·       Iraq and Afghanistan wars memorial unveiled

·       Near miss reported between drone and RAF helicopter

·       RAF pilot dismissed over nosedive incident

MDP officer involved in car accident

The Press and Journal reports that an MDP officer was the other driver in an accident that left a Police Scotland dog handler in a critical condition in hospital. Police Scotland Constable George Shearer was on-duty in a marked police van with his animals when it was involved in a crash on the A90. The 46-year-old – who has been described as one of the force’s best handlers – was taken to Aberdeen Royal Infirmary (ARI) to be treated for head injuries. He remains in critical condition. The other casualty was an unnamed MoD officer who is said to have been stationed at the nearby St Fergus Gas Terminal. Police refused to give details of the 58-year-old’s injuries, however it is understood he is in a stable condition.

An MDP spokesman said: “We are aware that an MDP officer has been involved in a serious road collision on the A90 in Scotland. A Police Scotland accident investigation is under way.” He added “It would be inappropriate to comment further.” A spokesman for the DPF said: “As this incident is the subject of an ongoing investigation, it would be inappropriate for the Defence Police Federation to comment, but our thoughts are with all parties involved.”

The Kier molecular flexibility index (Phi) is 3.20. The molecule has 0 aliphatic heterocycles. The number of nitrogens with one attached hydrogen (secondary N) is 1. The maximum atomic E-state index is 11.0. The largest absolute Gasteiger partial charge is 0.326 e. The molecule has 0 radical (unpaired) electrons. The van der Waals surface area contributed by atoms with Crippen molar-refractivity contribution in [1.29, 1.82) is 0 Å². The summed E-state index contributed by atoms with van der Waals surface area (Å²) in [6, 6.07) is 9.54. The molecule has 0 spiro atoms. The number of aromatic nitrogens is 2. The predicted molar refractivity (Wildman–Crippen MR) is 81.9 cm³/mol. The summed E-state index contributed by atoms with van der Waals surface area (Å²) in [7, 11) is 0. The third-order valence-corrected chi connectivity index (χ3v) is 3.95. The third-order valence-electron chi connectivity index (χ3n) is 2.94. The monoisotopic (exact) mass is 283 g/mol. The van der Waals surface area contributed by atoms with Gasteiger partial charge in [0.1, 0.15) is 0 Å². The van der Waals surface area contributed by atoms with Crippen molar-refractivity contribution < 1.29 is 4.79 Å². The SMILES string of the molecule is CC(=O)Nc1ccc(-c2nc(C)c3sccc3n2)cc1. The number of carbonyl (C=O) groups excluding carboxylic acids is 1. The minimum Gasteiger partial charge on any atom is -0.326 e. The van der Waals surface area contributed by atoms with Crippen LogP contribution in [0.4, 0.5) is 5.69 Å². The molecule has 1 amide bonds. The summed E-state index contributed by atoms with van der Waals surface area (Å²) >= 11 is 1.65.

It was subsequently reported that Sam, one of the two police dog in the Police Scotland vehicle involved in the incident, had to be put down as a result of complication following post-accident surgery.

Clearly the MDP officer involved is one of our members and we are and will continue to support them. The DPF was approached for comment by the Press and Journal and responded as described above. We will continue to engage with journalists as required, although we will not be commenting on the particulars of the incident or on ongoing investigations. 

Report highlights MoD security breaches

The Daily Mirror reports that there has been a dramatic increase in the number of security incidents at military sites, with 1,300 incidents at bases in just two years, and a rise from 486 incidents in 2015 to 806 in 2016. There were 373 “physical incidents” at Army sites last year, with another 214 at Royal Navy stations, official figures revealed. Security breaches at RAF bases climbed from 19 in 2015 to 87 last year – a surge of 358%.

Lib Dem leader Tim Farron said “These figures for security breaches should raise alarm, particularly in the security atmosphere we are currently living through”, adding ““The Government need to come forward with a plan to change this. But more than that, defence ministers need to assure the public, Forces personnel and their families that they are taking this incredibly seriously.”